SunEdison Inc, once the fastest-growing American renewable energy company, filed for Chapter 11 bankruptcy protection on 22 April 2016 after a short-lived but aggressive binge of debt-fueled acquisitions proved unsustainable, Reuters reports.
The company said it had assets of $20.7 billion and liabilities of $16.1 billion as of Sept. 30. SunEdison’s two publicly traded subsidiaries, TerraForm Power Inc and TerraForm Global Inc are not part of the bankruptcy. In a statement, the companies, known as yieldcos, said they had sufficient liquidity to operate and that their assets are not available to satisfy the claims of SunEdison creditors. The bankruptcy “will present challenges,” however, including with financing agreements for certain projects, the yieldcos said.
“Our decision to initiate a court-supervised restructuring was a difficult but important step to address our immediate liquidity issues,” said Ahmad Chatila, SunEdison chief executive officer.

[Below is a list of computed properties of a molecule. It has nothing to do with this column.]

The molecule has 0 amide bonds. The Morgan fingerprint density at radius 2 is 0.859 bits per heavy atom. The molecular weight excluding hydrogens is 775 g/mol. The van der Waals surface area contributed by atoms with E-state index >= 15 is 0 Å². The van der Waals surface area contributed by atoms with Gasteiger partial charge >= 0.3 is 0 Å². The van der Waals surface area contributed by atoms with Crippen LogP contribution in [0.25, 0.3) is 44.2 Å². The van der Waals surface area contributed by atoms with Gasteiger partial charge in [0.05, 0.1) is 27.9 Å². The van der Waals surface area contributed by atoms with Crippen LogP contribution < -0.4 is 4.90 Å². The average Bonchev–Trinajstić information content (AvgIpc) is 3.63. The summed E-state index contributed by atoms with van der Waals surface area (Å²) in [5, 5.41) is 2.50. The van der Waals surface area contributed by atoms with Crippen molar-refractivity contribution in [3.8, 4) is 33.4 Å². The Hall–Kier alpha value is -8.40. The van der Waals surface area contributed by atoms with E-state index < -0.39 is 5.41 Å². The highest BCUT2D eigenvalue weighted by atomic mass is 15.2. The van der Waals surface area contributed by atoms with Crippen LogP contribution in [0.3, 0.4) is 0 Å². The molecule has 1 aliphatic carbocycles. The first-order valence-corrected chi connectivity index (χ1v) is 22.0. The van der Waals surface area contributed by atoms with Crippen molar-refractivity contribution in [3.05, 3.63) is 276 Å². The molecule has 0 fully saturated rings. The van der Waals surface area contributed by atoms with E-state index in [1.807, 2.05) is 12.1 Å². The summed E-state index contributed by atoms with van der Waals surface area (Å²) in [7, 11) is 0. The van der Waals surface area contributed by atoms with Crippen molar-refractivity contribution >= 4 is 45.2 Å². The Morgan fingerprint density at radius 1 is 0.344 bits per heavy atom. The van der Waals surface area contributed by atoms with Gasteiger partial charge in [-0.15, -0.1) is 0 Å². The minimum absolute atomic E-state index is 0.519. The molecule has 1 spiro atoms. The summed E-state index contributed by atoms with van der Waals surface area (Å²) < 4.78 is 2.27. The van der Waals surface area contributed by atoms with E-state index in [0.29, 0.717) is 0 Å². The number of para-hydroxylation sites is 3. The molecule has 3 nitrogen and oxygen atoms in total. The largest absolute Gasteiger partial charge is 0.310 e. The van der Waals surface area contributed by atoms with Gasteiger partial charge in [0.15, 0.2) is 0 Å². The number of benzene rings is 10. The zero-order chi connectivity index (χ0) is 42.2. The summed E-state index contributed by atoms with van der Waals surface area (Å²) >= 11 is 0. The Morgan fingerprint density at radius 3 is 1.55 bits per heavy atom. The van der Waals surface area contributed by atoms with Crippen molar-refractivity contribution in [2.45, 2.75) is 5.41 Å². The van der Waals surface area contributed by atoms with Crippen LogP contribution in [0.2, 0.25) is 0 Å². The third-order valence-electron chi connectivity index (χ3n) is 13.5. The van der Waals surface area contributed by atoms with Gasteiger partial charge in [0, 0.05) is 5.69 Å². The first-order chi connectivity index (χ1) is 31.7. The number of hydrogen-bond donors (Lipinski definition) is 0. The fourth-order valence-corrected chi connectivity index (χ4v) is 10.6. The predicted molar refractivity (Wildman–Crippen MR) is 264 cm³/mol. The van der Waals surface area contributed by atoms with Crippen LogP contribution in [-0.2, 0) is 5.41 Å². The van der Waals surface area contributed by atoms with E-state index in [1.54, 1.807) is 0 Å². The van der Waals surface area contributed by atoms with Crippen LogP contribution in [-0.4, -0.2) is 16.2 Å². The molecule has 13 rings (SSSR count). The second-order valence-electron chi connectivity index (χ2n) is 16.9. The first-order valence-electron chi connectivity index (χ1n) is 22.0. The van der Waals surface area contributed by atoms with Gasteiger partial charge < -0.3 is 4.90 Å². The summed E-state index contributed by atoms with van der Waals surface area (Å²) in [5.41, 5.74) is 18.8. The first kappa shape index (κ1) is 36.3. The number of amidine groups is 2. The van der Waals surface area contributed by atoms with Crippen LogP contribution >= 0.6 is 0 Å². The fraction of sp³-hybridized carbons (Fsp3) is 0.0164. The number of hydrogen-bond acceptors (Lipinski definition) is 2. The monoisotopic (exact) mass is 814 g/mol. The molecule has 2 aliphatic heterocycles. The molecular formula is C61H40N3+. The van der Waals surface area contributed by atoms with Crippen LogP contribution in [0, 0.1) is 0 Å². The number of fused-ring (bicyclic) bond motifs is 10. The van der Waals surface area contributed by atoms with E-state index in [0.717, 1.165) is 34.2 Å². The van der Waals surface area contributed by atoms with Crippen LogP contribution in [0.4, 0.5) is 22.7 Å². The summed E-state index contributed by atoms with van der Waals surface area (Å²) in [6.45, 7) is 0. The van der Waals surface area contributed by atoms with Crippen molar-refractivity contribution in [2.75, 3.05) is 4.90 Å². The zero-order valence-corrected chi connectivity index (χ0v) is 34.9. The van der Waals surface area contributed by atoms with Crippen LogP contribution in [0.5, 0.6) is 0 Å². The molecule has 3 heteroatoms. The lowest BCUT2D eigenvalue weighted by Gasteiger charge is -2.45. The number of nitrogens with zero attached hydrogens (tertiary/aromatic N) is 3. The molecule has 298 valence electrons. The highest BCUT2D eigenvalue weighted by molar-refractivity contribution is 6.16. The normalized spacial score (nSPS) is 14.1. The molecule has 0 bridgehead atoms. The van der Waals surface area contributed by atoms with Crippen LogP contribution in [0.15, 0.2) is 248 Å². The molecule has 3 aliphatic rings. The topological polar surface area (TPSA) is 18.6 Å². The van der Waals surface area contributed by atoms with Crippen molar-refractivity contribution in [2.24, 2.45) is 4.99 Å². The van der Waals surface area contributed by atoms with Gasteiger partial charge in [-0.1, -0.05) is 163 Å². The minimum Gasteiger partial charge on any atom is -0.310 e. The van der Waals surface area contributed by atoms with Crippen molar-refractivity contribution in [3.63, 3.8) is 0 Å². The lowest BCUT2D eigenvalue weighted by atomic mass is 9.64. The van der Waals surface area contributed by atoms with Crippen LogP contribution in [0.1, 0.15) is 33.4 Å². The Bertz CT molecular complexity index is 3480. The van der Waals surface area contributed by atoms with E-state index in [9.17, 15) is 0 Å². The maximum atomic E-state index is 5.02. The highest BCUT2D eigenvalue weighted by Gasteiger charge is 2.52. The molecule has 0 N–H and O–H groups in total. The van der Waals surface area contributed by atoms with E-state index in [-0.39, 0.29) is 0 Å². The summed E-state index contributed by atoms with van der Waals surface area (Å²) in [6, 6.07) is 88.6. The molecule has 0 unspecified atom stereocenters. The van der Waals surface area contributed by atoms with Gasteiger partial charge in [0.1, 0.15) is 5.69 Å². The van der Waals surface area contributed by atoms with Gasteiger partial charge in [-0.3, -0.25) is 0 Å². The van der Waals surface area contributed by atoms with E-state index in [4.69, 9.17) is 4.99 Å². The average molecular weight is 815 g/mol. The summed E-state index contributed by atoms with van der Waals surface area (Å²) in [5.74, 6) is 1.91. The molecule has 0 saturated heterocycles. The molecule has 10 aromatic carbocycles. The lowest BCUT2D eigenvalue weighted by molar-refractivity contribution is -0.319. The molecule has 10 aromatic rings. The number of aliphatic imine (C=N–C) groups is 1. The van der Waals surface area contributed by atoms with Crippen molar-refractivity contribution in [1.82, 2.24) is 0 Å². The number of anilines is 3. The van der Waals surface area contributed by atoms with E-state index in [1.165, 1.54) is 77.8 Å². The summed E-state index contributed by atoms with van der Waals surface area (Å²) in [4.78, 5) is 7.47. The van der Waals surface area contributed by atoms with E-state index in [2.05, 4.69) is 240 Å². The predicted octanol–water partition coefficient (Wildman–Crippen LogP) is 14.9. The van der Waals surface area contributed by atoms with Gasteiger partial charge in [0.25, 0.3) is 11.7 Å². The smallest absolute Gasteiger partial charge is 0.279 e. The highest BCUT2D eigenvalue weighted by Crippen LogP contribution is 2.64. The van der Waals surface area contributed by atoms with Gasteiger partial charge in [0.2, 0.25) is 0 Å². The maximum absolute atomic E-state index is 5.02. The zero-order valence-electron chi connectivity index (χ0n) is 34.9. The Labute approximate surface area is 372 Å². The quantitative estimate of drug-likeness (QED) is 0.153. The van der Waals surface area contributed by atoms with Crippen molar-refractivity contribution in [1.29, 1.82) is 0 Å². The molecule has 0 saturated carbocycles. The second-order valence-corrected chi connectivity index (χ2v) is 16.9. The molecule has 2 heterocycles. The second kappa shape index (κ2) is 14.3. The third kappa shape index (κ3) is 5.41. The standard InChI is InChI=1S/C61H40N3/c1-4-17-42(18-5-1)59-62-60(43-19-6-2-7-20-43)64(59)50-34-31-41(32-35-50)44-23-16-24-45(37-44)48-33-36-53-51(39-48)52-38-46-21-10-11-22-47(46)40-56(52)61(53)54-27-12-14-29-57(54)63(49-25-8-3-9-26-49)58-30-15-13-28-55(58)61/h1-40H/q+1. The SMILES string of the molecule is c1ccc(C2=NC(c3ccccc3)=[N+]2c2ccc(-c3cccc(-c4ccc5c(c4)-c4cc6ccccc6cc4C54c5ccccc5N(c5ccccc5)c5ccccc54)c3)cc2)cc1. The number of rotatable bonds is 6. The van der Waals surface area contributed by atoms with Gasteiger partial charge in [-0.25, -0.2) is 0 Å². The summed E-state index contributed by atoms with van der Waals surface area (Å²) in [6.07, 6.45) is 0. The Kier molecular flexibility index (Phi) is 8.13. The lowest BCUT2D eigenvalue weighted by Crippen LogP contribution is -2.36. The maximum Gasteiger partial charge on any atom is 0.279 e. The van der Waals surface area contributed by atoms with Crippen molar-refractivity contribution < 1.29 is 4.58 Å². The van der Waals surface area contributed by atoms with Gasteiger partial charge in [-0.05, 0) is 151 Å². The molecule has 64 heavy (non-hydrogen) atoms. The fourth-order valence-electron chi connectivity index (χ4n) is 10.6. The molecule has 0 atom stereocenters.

He said the company planned to use Chapter 11 to reduce debt, shed non-core operations and take steps to get the most value out of its technology and
Major SunEdison shareholders include Oppenheimer Funds Inc with a 11.9% stake, Black Rock Inc with a 6.5% stake, The Vanguard Group with a 6.4% stake and Adage Capital Partners GP LLC with a 5.4 % stake. Investors began to lose confidence in SunEdison’s supercharged expansion last summer, when the company announced a $2.2 billion deal to acquire rooftop solar installer Vivint Solar Inc. At the time, renewable energy stocks were under pressure, in part because falling oil prices sparked concerns about demand for alternative energy sources, Reuters report added.